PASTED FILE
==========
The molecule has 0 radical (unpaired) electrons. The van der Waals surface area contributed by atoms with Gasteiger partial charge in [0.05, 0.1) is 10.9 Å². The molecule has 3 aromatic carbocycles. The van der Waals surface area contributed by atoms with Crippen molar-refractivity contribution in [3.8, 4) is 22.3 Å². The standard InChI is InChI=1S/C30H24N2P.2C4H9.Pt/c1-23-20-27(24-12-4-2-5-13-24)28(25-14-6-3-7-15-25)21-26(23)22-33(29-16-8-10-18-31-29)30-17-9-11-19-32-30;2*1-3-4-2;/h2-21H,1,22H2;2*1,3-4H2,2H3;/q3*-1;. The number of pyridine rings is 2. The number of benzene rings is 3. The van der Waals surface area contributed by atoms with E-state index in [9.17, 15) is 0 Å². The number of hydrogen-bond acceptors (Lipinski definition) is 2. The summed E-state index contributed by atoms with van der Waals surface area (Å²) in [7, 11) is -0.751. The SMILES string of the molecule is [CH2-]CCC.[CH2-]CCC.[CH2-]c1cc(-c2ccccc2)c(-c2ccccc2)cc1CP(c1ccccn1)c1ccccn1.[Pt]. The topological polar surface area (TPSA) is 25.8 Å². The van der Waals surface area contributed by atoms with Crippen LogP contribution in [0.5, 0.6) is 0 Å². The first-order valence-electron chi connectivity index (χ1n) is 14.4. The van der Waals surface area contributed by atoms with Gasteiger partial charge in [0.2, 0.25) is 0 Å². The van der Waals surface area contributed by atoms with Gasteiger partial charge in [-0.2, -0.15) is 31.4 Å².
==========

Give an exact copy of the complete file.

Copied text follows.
The molecule has 0 radical (unpaired) electrons. The van der Waals surface area contributed by atoms with Gasteiger partial charge in [0.05, 0.1) is 10.9 Å². The molecule has 3 aromatic carbocycles. The van der Waals surface area contributed by atoms with Crippen molar-refractivity contribution in [3.8, 4) is 22.3 Å². The standard InChI is InChI=1S/C30H24N2P.2C4H9.Pt/c1-23-20-27(24-12-4-2-5-13-24)28(25-14-6-3-7-15-25)21-26(23)22-33(29-16-8-10-18-31-29)30-17-9-11-19-32-30;2*1-3-4-2;/h2-21H,1,22H2;2*1,3-4H2,2H3;/q3*-1;. The number of pyridine rings is 2. The number of benzene rings is 3. The van der Waals surface area contributed by atoms with E-state index in [9.17, 15) is 0 Å². The number of hydrogen-bond acceptors (Lipinski definition) is 2. The summed E-state index contributed by atoms with van der Waals surface area (Å²) in [7, 11) is -0.751. The SMILES string of the molecule is [CH2-]CCC.[CH2-]CCC.[CH2-]c1cc(-c2ccccc2)c(-c2ccccc2)cc1CP(c1ccccn1)c1ccccn1.[Pt]. The topological polar surface area (TPSA) is 25.8 Å². The van der Waals surface area contributed by atoms with Crippen LogP contribution in [0.5, 0.6) is 0 Å². The first-order valence-electron chi connectivity index (χ1n) is 14.4. The van der Waals surface area contributed by atoms with Gasteiger partial charge in [0.2, 0.25) is 0 Å². The van der Waals surface area contributed by atoms with Gasteiger partial charge in [-0.2, -0.15) is 31.4 Å².